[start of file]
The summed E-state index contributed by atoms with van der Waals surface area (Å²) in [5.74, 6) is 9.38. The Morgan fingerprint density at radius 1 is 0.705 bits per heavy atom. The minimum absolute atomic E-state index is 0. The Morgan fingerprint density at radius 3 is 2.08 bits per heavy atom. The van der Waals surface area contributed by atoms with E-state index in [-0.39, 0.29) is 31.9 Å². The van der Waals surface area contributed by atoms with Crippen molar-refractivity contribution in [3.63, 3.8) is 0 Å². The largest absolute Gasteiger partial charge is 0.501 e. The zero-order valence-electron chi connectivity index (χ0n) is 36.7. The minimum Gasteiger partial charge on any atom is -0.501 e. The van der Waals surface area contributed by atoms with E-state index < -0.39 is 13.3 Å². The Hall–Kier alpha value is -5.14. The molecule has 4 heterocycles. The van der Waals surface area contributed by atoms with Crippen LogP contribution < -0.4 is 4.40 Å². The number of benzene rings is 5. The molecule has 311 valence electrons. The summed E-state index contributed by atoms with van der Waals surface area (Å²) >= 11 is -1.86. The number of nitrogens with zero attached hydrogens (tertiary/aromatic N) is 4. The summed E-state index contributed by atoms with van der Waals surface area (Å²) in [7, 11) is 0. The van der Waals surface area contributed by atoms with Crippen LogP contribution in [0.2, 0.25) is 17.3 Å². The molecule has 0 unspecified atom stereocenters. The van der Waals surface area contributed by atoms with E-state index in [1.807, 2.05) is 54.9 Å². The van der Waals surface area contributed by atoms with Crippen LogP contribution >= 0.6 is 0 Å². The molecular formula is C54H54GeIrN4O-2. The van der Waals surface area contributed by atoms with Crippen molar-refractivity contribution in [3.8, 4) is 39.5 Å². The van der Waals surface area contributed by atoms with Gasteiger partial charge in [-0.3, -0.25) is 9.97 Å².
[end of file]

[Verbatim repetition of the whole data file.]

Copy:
The summed E-state index contributed by atoms with van der Waals surface area (Å²) in [5.74, 6) is 9.38. The Morgan fingerprint density at radius 1 is 0.705 bits per heavy atom. The minimum absolute atomic E-state index is 0. The Morgan fingerprint density at radius 3 is 2.08 bits per heavy atom. The van der Waals surface area contributed by atoms with E-state index in [-0.39, 0.29) is 31.9 Å². The van der Waals surface area contributed by atoms with Crippen molar-refractivity contribution in [3.63, 3.8) is 0 Å². The largest absolute Gasteiger partial charge is 0.501 e. The zero-order valence-electron chi connectivity index (χ0n) is 36.7. The minimum Gasteiger partial charge on any atom is -0.501 e. The van der Waals surface area contributed by atoms with E-state index < -0.39 is 13.3 Å². The Hall–Kier alpha value is -5.14. The molecule has 4 heterocycles. The van der Waals surface area contributed by atoms with Crippen LogP contribution < -0.4 is 4.40 Å². The number of benzene rings is 5. The molecule has 311 valence electrons. The summed E-state index contributed by atoms with van der Waals surface area (Å²) >= 11 is -1.86. The number of nitrogens with zero attached hydrogens (tertiary/aromatic N) is 4. The summed E-state index contributed by atoms with van der Waals surface area (Å²) in [7, 11) is 0. The van der Waals surface area contributed by atoms with Crippen LogP contribution in [0.2, 0.25) is 17.3 Å². The molecule has 0 unspecified atom stereocenters. The van der Waals surface area contributed by atoms with E-state index in [1.807, 2.05) is 54.9 Å². The van der Waals surface area contributed by atoms with Crippen LogP contribution >= 0.6 is 0 Å². The molecular formula is C54H54GeIrN4O-2. The van der Waals surface area contributed by atoms with Crippen molar-refractivity contribution in [3.8, 4) is 39.5 Å². The van der Waals surface area contributed by atoms with Gasteiger partial charge in [-0.3, -0.25) is 9.97 Å².